Filling in the Gaps
“Waiting for Godot” follows two days in the lives of a pair of men who divert themselves while they wait expectantly and in vain for someone named Godot to arrive. They claim him as an acquaintance but in fact hardly know him, admitting that they would not recognize him were they to see him. To occupy themselves, they eat, sleep, converse, argue, sing, play games, exercise, swap hats, and contemplate suicide – anything “to hold the terrible silence at bay” (Wikipedia).
As often happens, I find myself waiting in line. Although a few days early, I feel as if it is Succot; a word (and structure) often associated with waiting:
“So that day Esau started on his way back to Seir. Jacob, however, went to Sukkoth, where he built a place for himself and made shelters for his livestock. That is why the place is called Sukkoth (Genesis 33:16-17).” Jacob was waiting to see what Esau’s next step would be.
“Jonah had gone out and sat down at a place east of the city. There he made himself a shelter, sat in its shade and waited to see what would happen to the city (Jonah 4:5).”
I am waiting to see whether we will be able to eat in the Succah or if the rain will prevent us from fulfilling the Mitzvah.
It is impossible to read about the agreement to trade 1,000 terrorists for Gilad Shalit without waiting for he actual exchange to take place, waiting to see what these soon to be freed convicted killers will next do, and thinking about the Shalit family’s five years of waiting for Gilad and his waiting for his freedom.
What does the Succah teach us about waiting?
Unlike the marriage Chuppah, which has a roof but no walls, the Succah has walls but an incomplete roof. The new couple experiences God’s Presence and must now go out into the world and build their home. They are facing the world. The Succah, however, does not focus us out into the world, but, up, toward God. Yonah could not observe Nineveh from his succah; he had to exit to see, hence, the need for the Kikayon to provide shade when he was outside his Succah. He was too upset with God to wait for God’s next step. When he stepped outside his succah to watch the dastardly city, and was overwhelmed by the heat, God miraculously provided for him.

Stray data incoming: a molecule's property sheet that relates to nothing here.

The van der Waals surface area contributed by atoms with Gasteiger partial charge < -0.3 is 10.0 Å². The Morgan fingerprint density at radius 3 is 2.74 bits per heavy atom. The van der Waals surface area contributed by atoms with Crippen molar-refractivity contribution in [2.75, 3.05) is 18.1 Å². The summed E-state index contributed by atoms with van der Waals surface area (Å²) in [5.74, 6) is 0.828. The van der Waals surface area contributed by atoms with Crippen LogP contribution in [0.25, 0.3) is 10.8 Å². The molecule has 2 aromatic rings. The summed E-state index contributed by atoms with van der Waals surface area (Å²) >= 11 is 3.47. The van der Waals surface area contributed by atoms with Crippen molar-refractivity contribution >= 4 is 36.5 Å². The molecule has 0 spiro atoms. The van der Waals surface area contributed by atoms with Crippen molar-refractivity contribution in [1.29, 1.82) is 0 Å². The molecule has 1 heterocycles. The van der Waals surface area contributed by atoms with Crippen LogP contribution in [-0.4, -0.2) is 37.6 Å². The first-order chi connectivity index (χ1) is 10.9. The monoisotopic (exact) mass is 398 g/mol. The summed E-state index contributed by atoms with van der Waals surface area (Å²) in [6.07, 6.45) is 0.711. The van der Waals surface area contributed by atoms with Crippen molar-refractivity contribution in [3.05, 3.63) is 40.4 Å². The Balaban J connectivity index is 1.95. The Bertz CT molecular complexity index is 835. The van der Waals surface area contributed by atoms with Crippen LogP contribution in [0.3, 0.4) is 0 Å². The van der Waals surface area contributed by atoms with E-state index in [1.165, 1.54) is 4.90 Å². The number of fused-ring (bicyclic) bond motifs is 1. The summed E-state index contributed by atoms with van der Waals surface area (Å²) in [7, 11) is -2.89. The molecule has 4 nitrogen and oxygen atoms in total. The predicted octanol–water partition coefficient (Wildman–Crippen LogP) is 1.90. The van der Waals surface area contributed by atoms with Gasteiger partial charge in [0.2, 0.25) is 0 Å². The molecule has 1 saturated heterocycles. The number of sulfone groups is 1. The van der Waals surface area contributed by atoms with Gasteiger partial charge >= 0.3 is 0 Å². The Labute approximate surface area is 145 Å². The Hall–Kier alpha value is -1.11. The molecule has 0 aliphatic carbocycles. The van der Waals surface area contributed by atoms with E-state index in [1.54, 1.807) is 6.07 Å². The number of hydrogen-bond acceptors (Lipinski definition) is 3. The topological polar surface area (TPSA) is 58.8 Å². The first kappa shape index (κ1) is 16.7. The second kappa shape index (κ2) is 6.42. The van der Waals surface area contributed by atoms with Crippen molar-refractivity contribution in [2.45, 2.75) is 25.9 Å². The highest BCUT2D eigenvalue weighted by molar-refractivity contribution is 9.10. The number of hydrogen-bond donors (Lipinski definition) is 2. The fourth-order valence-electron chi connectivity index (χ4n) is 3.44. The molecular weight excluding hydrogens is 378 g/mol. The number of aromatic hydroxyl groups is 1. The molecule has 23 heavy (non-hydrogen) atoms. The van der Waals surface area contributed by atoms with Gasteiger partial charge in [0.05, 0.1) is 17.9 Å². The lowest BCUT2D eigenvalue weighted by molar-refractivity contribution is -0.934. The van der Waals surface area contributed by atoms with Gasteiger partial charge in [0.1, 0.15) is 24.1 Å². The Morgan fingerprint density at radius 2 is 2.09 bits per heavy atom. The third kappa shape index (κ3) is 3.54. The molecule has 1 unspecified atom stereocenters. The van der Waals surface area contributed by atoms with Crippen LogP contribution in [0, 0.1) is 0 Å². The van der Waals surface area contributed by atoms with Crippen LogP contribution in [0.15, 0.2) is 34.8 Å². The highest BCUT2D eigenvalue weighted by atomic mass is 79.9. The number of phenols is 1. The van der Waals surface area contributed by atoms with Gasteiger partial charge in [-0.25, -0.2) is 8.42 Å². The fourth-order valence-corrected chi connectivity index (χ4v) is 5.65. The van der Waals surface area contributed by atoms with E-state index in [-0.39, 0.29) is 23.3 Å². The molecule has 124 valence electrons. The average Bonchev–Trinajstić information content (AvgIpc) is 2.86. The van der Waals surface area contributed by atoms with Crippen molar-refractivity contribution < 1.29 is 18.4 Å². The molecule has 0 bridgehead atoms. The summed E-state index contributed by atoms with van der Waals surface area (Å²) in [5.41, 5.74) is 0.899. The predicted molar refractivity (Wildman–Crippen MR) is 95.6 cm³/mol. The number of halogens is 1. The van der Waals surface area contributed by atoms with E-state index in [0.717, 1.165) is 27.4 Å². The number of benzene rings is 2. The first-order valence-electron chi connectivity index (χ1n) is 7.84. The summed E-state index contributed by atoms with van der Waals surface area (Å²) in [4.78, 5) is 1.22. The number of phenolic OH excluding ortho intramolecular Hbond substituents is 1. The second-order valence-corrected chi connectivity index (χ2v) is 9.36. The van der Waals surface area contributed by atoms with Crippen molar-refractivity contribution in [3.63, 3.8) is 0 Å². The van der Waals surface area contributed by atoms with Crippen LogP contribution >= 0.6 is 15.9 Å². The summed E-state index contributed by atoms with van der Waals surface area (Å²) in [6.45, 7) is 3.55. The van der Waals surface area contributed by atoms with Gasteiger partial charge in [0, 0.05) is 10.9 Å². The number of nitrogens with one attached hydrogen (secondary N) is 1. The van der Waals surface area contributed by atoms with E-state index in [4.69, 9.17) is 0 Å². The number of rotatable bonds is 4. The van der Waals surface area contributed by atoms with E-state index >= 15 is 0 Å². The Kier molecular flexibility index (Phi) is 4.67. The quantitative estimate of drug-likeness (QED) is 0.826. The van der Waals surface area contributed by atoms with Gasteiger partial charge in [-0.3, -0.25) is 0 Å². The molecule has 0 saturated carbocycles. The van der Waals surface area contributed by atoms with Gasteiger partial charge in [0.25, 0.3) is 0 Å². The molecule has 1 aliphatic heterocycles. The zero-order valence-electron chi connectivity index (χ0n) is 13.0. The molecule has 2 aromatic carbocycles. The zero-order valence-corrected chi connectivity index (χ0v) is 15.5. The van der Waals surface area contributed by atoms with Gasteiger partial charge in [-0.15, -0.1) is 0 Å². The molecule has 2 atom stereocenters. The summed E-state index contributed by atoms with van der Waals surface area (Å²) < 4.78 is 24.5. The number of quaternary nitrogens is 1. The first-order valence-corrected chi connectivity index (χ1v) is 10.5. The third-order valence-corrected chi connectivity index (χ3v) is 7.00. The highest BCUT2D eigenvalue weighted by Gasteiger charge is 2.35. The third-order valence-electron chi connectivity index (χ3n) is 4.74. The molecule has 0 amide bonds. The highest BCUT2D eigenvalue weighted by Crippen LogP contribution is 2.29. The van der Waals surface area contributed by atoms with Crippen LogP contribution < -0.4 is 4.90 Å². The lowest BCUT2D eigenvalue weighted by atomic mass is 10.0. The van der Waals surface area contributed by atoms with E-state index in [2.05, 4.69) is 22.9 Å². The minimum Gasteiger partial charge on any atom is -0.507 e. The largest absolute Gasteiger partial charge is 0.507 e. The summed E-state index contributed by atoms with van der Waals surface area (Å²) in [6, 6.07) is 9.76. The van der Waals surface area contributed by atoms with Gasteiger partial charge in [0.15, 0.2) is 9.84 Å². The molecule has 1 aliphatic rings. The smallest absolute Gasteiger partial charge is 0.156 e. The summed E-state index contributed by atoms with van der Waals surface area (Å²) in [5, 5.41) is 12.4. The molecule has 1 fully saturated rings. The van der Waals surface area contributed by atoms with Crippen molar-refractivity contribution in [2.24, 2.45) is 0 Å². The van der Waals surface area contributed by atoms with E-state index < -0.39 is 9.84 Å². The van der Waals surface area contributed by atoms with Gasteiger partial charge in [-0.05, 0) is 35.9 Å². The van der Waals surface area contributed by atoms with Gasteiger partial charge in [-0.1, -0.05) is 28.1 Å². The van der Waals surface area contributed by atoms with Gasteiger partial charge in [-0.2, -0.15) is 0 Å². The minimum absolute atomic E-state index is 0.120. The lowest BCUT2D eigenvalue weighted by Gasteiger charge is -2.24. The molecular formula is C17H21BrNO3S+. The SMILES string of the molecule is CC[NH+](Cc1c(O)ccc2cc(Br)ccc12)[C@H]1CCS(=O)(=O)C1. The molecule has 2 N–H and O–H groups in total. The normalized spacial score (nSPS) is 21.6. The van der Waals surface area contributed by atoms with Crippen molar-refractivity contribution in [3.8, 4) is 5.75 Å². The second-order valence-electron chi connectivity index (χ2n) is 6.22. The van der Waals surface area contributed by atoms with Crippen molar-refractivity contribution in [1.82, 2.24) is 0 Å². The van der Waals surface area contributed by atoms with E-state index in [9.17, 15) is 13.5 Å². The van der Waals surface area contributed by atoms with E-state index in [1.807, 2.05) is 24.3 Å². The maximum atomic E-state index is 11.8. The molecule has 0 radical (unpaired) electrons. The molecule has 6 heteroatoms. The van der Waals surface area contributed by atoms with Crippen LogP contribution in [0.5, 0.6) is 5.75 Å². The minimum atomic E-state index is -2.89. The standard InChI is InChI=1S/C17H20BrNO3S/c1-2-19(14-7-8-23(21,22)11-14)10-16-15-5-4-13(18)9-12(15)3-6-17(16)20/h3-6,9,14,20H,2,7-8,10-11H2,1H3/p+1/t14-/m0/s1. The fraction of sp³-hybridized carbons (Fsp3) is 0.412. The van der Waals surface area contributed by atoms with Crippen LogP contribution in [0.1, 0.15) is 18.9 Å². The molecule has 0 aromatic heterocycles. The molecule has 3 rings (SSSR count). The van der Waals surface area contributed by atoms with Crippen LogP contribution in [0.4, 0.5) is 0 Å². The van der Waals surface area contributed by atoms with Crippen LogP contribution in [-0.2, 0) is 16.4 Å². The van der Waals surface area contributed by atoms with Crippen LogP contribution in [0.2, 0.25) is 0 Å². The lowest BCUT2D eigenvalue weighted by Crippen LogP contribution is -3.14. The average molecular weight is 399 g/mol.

Jacob built his succah, not to wait for Esau’s next step, but for a hint from God as to Jacob’s next step. He was waiting for Divine guidance.
We too “wait” in our Succah. We will address building the future outside he walls when we shake our Four Species out toward all directions. Our Succah sitting is to focus our attention up, toward Heaven, waiting for our response to God’s Presence in our lives. There are gaps in the s’chach, aka Clouds, open spaces that represent the areas in our lives where we do not yet perceive God’s Presence. We can stare at the open spaces and wait, but nothing will happen. The S’chach will not magically expand and cover the open spaces. Nothing is accomplished by our sitting and waiting for God to fill the gaps in our lives where we feel Him missing. Yes, we are waiting; waiting to see how we will choose to fill the gaps.
The “Four Species,” when pointed up, can be our tools to actively fill the gaps we experience when looking up toward Heaven. We can accept responsibility to fill in all the gaps that still remain after Rosh Hashanah and Yom Kippur. Perhaps then we will experience the same sense of freedom that Gilad will hopefully taste in the next few days.
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